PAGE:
The chair of an expert group that advises Alex Salmond’s Government has said it is “entirely possible” that Westminster politicians would stick by their pledge not to agree a currency union with an independent Scotland.
Crawford Beveridge, chair of the Fiscal Commission Working Group, insisted the Scottish Government’s preference for a formal currency union remained the best option.
But he said he was “not that worried” about currency because there were other viable options if “politics trumps economics”.
A currency union has been ruled out by the three main parties at Westminster, with Chancellor George Osborne joined by Labour shadow chancellor Ed Balls and Liberal Democrat Chief Secretary to the Treasury Danny Alexander in stating they would not sign up to it.
Pro-Union campaigners have been increasing pressure on the nationalists to set out a ”plan B” for currency.
Mr Beveridge said: “We’ve got several viable options out there just in case the politics trumps the economics.
“It is entirely possible that we would get through the Yes and because so many people have done so much around the statements they made in advance they would say, despite the fact this is going to be bad for England, ‘We’re not going to do it’.
“It is always possible, but we can say there are many other viable options and that’s why I say I’m not that worried about currency, because every country has one and we’re going to have one too.”
Mr Beveridge also said that it was possible that Scotland could renege on its debt after independence.
He said: “One would expect that if we were to bear a proportional burden of historic liabilities then we would reasonably expect a reasonable share of the assets.
“If we were unable to get that agreement it is likely to lead to a lower debt share, perhaps even a zero debt share, than we initially set out.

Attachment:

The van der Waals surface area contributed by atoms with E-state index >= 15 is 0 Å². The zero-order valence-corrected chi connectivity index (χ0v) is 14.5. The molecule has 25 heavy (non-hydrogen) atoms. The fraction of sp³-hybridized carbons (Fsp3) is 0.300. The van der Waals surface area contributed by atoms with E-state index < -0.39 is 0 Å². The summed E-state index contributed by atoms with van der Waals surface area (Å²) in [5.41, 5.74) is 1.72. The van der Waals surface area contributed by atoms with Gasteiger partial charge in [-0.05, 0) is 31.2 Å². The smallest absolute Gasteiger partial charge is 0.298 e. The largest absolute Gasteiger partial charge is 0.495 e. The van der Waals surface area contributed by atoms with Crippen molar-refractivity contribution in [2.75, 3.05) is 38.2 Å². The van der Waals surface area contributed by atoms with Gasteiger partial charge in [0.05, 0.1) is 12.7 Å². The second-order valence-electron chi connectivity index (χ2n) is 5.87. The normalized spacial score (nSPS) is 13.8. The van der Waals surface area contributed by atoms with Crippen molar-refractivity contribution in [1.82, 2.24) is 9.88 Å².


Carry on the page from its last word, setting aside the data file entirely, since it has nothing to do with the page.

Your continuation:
“However while a low debt share may appear to be attractive, it would not be in the interests of the UK. Hence that is why a reasonable, sensible engagement to share assets and liabilities is likely, despite the posturing we see now.”
He said that the Fiscal Commission considered sterlingisation – keeping the pound without the backing of the Bank of England – was an option to “help manage a transition and as a mechanism which might help us open up other options over the long-term”.
Mr Beveridge argued that the risks of a currency union had been “seriously overstated” by critics.
He concluded: “We remain of the view that a well-designed monetary union would be in the clear economic interests of Scotland and the UK immediately post-independence.
“The advantages to Scotland would be an agreed and accepted monetary framework whilst securing a wider range of economic and fiscal policy levers than at present.
“The advantages to the rest of the UK would be support of the single market with its estimated second biggest export market. This is in addition to the other well understood advantages of a monetary union such as reducing transaction costs and exchange-rate risk, encouraging trade, competition and economic efficiency.”
Of other currency options Mr Beveridge said it was “nowhere near the right time” to consider the euro, but said a freely-floating Scottish currency could be established, although this would not generate the same benefits to trade and investment as a monetary union.
In a question and answer session following his lecture at Glasgow Caledonian University, he was asked how long he envisioned any transitional period of sterlingisation would last.
He said: “If you look at various places where this has happened, it’s been transitional sometimes for as little as six months to a year, three or four years.